We haven’t encountered that many good reasons to invoke System.gc() from the application. But here is an interesting use case we saw in a major airline’s application. This application uses 1 TB of memory. This application’s Full GC pause time takes around 5 minutes to complete. Yes, don’t get shocked, it’s 5 minutes (but we have seen cases of 23 minutes GC pause time as well). To avoid any customer impact due to this pause time, this airline company has implemented a clever solution. On a nightly basis, they take out one JVM instance at a time from their load balancer pool. Then they explicitly trigger System.gc() call through JMX on that JVM. Once GC event is complete and garbage is evicted from memory, they put back that JVM in to load balancer pool. Through this clever solution they have minimized customer impact caused by this 5 minutes GC pause time.

How to detect whether System.gc() calls are made from your application?

As you can noticed in ‘Who invokes System.gc()?’ section, you can see System.gc() calls to be made from multiple sources and not just from your application source code. Thus searching your application code ‘System.gc()’ string isn’t enough to tell whether your application is making System.gc() calls. Thus it poses a challenge: How to detect whether System.gc() calls are invoked in your entire application stack?

This is where GC logs comes handy. Enable GC Logs in your application. In fact, it’s advisable to keep your GC log enabled all the time in all your production servers, as it helps you to troubleshoot and optimize application performance. Enabling GC logs adds negligible (if at all observable) overhead. Now upload your GC log to the Garbage Collection log analyzer tool like GCeasy, HP JMeter,…. These tools generate rich Garbage collection analysis report.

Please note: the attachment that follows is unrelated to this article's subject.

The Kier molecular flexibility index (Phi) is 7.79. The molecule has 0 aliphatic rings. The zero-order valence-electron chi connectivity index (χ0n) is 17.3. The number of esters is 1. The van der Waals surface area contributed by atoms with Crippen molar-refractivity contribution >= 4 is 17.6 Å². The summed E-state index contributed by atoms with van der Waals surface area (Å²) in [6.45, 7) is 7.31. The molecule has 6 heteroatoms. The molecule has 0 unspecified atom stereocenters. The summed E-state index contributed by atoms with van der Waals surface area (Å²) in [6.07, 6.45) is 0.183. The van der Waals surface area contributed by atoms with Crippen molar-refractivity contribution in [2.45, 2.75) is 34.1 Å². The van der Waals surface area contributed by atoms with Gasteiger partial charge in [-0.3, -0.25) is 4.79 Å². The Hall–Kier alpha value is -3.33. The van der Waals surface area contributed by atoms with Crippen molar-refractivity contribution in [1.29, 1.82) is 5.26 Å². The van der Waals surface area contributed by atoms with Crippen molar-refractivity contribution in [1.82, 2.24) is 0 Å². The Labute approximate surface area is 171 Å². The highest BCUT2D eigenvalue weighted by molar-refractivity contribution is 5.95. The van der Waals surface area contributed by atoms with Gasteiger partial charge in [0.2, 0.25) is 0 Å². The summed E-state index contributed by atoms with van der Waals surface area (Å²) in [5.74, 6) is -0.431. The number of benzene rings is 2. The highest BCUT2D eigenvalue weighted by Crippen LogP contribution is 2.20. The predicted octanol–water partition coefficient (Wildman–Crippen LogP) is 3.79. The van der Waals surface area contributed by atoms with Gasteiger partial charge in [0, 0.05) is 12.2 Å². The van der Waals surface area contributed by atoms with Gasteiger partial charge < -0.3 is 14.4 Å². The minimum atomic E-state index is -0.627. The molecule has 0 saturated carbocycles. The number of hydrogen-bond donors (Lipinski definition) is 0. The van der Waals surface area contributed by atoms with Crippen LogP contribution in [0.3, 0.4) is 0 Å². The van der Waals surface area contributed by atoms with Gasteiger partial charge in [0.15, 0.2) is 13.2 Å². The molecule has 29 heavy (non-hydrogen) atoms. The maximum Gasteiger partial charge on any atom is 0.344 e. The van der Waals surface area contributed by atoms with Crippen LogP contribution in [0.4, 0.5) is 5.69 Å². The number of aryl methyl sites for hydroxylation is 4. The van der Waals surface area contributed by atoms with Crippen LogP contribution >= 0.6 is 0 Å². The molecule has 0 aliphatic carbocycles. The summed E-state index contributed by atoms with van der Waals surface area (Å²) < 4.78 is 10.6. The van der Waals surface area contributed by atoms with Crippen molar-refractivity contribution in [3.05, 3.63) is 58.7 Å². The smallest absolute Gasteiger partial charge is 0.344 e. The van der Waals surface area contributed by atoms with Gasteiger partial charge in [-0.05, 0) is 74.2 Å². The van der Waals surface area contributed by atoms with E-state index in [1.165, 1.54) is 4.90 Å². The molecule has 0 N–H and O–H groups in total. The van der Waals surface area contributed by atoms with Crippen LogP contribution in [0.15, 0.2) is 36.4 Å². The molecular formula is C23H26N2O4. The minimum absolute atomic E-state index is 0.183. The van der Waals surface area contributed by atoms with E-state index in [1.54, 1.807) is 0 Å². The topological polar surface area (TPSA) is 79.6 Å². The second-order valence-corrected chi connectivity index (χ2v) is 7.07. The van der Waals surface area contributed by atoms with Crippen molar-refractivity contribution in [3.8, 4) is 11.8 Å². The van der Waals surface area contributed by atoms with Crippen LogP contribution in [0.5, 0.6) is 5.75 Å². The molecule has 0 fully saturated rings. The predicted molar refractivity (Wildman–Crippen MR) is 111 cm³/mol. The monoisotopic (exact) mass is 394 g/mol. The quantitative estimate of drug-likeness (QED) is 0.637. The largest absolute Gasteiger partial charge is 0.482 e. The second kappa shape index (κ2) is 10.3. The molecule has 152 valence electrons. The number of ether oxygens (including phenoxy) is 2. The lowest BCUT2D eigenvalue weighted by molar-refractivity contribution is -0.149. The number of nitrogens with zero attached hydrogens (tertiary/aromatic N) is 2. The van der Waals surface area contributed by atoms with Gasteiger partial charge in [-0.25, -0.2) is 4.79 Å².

Fig: GC Causes reported by GCeasy.io tool

Above figure is an excerpt from the ‘GC Causes’ section of the report generated by GCeasy. You can see that ‘System.gc()’ call to be invoked 304 times accounting for 52.42% of GC pause time.

How to remove System.gc() calls?

You can remove explicit System.gc() call through following solutions:

a. Search & Replace

This might be a traditional method :-), but it works. Search in your application code base for ‘System.gc()’ and ‘Runtime.getRuntime().gc()’. If you see a match, then remove it. This solution will work if ‘System.gc()’ is invoked from your application source code. If ‘System.gc()’ is going to invoked from your 3rd party libraries, frameworks or through external sources then this solution will not work. In such circumstance you can consider using the option outlined in #b.

b. -XX:+DisableExplicitGC

You can forcefully disable System.gc() calls by passing the JVM argument ‘-XX:+DisableExplicitGC‘ when you launch the application. This option will silence all the ‘System.gc()’ calls that is invoked anywhere from your application stack.

c. RMI

If your application is using RMI, then you can control the frequency in which ‘System.gc()’ calls are made. This frequency can be configured using the following JVM arguments when you launch the application:

-Dsun.rmi.dgc.server.gcInterval=n

-Dsun.rmi.dgc.client.gcInterval=n

The default value for these properties in

JDK 1.4.2 and 5.0 is 60000 milliseconds (i.e. 60 seconds)

JDK 6 and later release is 3600000 milliseconds (i.e. 60 minutes)

You might want to set these properties to a very high value so that it can minimize the impact.



3 months ago